Laptop and tablet ban on planes may expand to cover flights from Europe

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Emirates
Ban came on the back of plot involving bomb disguised as an iPad.
Photo: Emirates

The Trump administration is reportedly considering expanding its ban on the use of laptops, tablets and other large electronic devices to flights entering the United States from European airports.

The ban is already in place for travelers flying from 10 Middle Eastern countries, including Egypt, Jordan, Kuwait, Morocco, Qatar, Turkey, Saudi Arabia and the United Arab Emirates.

U.S. bans laptops and tablets on flights from 10 airports

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Emirates
Emirates is one of the airlines affected by the ban.
Photo: Emirates

The U.S. has confirmed a ban on laptops, tablets and other large electronics on flights from 10 international airports throughout the Middle East and North Africa.

These devices can be carried in checked baggage, but they’re no longer allowed in the passenger cabin. The U.K. is set to announce a similar ban shortly.

The FBI needs help unlocking another terrorist’s iPhone

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iPhone 7 Home button
iPhone's security has the FBI stumped.
Photo: Ste Smith

The FBI and Apple could be on a collision course for another legal showdown over a dead terrorist’s locked iPhone.

Apple refused to comply with the FBI’s demands to unlock the San Bernardino shooter’s iPhone eight months ago. That led to a very public legal battle over privacy and security. Now the FBI needs help again after obtaining the iPhone of a terrorist that stabbed 10 people in a Minnesota mall.

NYPD chief: iOS is a gift to ‘kidnappers, robbers and murderers’

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iPhone mobile encryption touch id
Public enemy no. 1?
Photo: Olly Browning/Pixabay

Making it sound like the 2016 version of a souped-up getaway car, NYPD counter-terrorism chief John Miller described iOS as the perfect tool for “kidnappers, robbers and murderers” in a recent interview — all due to its uncrackable privacy policy.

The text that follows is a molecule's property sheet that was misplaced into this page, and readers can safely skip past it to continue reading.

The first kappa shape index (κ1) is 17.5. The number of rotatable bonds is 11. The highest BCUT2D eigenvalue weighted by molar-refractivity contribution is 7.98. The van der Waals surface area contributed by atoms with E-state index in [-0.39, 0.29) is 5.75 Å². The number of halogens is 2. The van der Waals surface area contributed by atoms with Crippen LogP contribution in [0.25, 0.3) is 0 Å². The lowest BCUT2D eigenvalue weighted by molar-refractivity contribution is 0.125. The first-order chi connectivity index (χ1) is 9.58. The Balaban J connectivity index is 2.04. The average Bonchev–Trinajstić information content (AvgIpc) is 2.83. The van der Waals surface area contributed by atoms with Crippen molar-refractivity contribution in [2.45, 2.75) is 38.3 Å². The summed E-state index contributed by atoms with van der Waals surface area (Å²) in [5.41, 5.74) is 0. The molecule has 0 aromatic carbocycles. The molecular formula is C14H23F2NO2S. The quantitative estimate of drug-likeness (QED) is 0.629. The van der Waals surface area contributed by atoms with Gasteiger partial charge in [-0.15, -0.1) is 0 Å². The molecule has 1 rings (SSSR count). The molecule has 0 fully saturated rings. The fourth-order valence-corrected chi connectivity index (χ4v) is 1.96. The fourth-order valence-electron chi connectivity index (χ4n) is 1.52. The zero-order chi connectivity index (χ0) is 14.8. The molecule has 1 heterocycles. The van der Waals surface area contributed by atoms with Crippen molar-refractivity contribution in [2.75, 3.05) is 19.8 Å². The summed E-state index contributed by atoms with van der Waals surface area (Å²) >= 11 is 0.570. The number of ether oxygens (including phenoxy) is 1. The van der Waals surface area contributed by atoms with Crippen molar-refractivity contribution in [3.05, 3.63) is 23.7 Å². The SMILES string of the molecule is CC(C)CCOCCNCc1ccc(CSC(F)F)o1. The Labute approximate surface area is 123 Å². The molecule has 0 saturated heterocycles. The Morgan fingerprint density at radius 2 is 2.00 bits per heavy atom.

“You are actually providing aid to [felons] who have actually been recorded on the telephones in Riker’s Island telling their compatriots on the outside, ‘You gotta get iOS 8. It’s a gift from God,’ — and that’s a quote — ‘because the cops can’t crack it,’” he said — referring to Apple’s current privacy standoff with the FBI.

iOS vs. ISIS: Apple working with U.S. government to fight terror

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Apple iPhone logo for general use.
Apple is doing its bit to combat terrorism.
Photo: Jim Merithew/Cult of Mac

Apple may not be willing to help hack its iPhones for the FBI, but (contrary to certain spin) it’s in no way supportive of terrorism, either.

To demonstrate this, Apple is one of several tech and media companies which met with the Justice Department yesterday to discuss ways to counter the spread of ISIS messaging on social media platforms.

What you need to know about Apple’s privacy battle with FBI

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Apple Security Jacket
This case is highlighting a major issue concerning iOS security.
Photo: Jim Merithew/Cult of Mac

The case involving San Bernardino shooter Syed Rizwan Farook’s iPhone 5c and whether Apple should help unlock it has brought the company’s stance regarding strong encryption to the forefront.

Since this privacy-versus-security debate isn’t going away anytime soon, here’s what you need to know about it so far — and why it’s a much, much bigger issue than just one legal case.